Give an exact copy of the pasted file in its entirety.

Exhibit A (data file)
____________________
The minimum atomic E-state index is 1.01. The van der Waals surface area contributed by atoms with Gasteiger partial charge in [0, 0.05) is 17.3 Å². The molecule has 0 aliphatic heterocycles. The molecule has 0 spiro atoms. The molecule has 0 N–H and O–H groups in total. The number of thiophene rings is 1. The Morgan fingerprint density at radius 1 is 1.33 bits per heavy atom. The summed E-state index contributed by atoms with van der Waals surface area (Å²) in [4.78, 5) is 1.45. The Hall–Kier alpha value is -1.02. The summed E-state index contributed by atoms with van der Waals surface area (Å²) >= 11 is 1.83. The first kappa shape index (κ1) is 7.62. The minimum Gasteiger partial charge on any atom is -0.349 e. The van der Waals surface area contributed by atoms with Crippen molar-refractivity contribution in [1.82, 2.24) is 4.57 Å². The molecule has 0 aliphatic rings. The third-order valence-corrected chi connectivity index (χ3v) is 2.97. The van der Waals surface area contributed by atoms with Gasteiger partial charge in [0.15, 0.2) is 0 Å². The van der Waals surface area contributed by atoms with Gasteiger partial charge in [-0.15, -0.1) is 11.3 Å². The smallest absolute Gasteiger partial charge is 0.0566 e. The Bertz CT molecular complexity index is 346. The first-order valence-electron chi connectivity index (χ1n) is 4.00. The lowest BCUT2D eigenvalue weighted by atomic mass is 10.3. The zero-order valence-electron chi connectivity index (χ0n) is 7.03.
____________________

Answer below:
The minimum atomic E-state index is 1.01. The van der Waals surface area contributed by atoms with Gasteiger partial charge in [0, 0.05) is 17.3 Å². The molecule has 0 aliphatic heterocycles. The molecule has 0 spiro atoms. The molecule has 0 N–H and O–H groups in total. The number of thiophene rings is 1. The Morgan fingerprint density at radius 1 is 1.33 bits per heavy atom. The summed E-state index contributed by atoms with van der Waals surface area (Å²) in [4.78, 5) is 1.45. The Hall–Kier alpha value is -1.02. The summed E-state index contributed by atoms with van der Waals surface area (Å²) >= 11 is 1.83. The first kappa shape index (κ1) is 7.62. The minimum Gasteiger partial charge on any atom is -0.349 e. The van der Waals surface area contributed by atoms with Crippen molar-refractivity contribution in [1.82, 2.24) is 4.57 Å². The molecule has 0 aliphatic rings. The third-order valence-corrected chi connectivity index (χ3v) is 2.97. The van der Waals surface area contributed by atoms with Gasteiger partial charge in [0.15, 0.2) is 0 Å². The van der Waals surface area contributed by atoms with Gasteiger partial charge in [-0.15, -0.1) is 11.3 Å². The smallest absolute Gasteiger partial charge is 0.0566 e. The Bertz CT molecular complexity index is 346. The first-order valence-electron chi connectivity index (χ1n) is 4.00. The lowest BCUT2D eigenvalue weighted by atomic mass is 10.3. The zero-order valence-electron chi connectivity index (χ0n) is 7.03.